On July 12, 1843 Joseph Smith recorded what Mormons believe was a revelation from God “relating to the new and everlasting covenant, including the eternity of the marriage covenant, as also plurality of wives” (Introduction to D&C 132). In this section of what is now Mormon scripture, Joseph’s wife, Emma, is called out and told to “abide this commandment” (i.e., live The Principle of polygamy), or be destroyed.
Nobody disputes the historical fact that Emma never really warmed up to the idea of sharing her husband with other women. Nevertheless, she remained married to Joseph until he was killed a few months after their 17th wedding anniversary.
Catherine Baldwin Johnston was a young woman who visited Nauvoo with her husband in the early 1840s. She had a noteworthy encounter with Emma Smith related to polygamy, recounted below by her sister, Eudocia Baldwin Marsh.
About two years after the settlement at Nauvoo it was reported that Smith had received a “revelation” in regard to “Spiritual wives” or “celestial marriages” as they were called. This was strenously denied by the better class of Mormons, but the document as put forth and circulated by Smith, among his confederates has since been published and openly advocated by Brigham Young and the Church at Salt Lake, as all the world knows. In this “revelation” great pains had been taken to conciliate Emma, Smiths wife, and to prepare her for the new dispensation. In it she is addressed by name and commanded to “obey” or she will be destroyed. She was apparently obliged to acquiesce in some degree, at least outwardly, but no doubt felt much the same degree of indignation that any other woman would under the same circumstances. That she was not at all reconciled to this state of things I think is proven by the reply she once made to a question on the subject.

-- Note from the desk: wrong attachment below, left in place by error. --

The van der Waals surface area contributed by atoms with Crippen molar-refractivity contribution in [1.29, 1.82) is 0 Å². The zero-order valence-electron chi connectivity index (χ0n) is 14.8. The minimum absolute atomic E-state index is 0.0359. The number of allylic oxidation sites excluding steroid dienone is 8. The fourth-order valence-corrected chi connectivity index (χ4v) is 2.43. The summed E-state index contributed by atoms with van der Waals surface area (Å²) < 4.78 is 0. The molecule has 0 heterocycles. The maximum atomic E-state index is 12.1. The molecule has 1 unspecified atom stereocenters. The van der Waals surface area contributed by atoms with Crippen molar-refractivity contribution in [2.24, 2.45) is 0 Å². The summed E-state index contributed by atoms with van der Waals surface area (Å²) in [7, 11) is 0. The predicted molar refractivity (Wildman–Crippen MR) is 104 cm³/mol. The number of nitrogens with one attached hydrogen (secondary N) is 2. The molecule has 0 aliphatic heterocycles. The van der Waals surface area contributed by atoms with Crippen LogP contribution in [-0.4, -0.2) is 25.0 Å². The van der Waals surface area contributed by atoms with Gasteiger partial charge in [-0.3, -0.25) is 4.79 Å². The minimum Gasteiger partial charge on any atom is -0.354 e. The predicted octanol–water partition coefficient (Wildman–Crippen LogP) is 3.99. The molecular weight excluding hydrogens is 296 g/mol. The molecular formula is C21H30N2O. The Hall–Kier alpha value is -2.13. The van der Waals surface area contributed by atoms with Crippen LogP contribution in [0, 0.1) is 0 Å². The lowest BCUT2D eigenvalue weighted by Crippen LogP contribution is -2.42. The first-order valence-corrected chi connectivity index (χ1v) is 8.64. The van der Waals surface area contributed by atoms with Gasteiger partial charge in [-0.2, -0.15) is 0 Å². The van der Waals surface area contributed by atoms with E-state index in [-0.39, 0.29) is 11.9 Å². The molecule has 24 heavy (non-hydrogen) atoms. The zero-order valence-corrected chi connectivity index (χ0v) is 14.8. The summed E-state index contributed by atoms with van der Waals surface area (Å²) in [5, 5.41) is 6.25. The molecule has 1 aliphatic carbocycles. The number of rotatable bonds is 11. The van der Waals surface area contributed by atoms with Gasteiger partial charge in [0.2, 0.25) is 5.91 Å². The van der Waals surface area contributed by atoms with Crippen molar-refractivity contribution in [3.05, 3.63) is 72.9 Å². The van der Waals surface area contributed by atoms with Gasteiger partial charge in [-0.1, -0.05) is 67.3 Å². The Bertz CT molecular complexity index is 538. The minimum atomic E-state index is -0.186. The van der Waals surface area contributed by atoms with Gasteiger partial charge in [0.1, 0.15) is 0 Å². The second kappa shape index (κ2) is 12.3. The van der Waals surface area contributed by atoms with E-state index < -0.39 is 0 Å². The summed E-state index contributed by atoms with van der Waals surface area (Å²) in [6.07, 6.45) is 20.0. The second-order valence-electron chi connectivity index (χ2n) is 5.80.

Some time after my first visit to Nauvoo one of my sisters accompanied her husband on one of his business trips to that place. They went to Smith’s Hotel and after supper were shown into a large parlor where seated around the room in groups of three or four were ten or twelve well dressed young women. They were laughing and chatting together in a lively manner, some engaged with light needle work, others quite idle. Leaving his wife in the parlor her husband soon after went out into the town to attend to the business which had brought him there. He was detained until rather late, and my sister feeling somewhat fatigued asked to be shown to her room, where she began making preperations to retire for the night.
Her husband whose business to Nauvoo had been with some of the Gentile citizens–and who had been during the evening, regaled with terrible stories of kidnapping and sudden disappearences of visitors to the city–came in shortly afterwards and not finding her in the parlor where he had left her, immediately began storming around inquiring for and calling her loudly by name. As he passed through the long corridors, his wife heard his voice and much surprised opened her door and asked him what was the matter. When he saw her he ran and clasped her in his arms, exclaiming, “my dear wife I feared these wretches had spirited you away and I should never see you again.” She laughed at such an absurd idea, but he said, “If you had been listening to some of the tales I have heard to night, you too would have been alarmed. I shall never again permit you to be out of my sight when in this town.”
When they came down stairs next morning they were ushered into the parlor to await the announcement of breakfast. Most of the young women of the previous evening were again assembled there and presently Mrs. Emma Smith came in, and seated herself near my sister whom she had met before, and with whom she began talking in a friendly way. My sister’s mind however had been a good deal “wrought up” by what she had seen and heard, and she determined to express something of what she felt to some of these people. So she turned to her and said, “Mrs. Smith where do your people get this doctrine of Spiritual Wives?” The woman with a face flushed to a dark red, and with eyes blazing with fury said “Straight from Hell–Madam.” Some of the young women blushed, too. Some giggled, others looked stolid and indifferent, but a call to breakfast relieved the situation and no more was said.
(“Mormons in Hancock County: A Reminiscence,” reprinted in the Journal of the Illinois State Historical Society [spring 1971], Vol. 64 No. 1, 40-41. Punctuation minimally standardized. Paragraph breaks added for readability. Italics in the original.)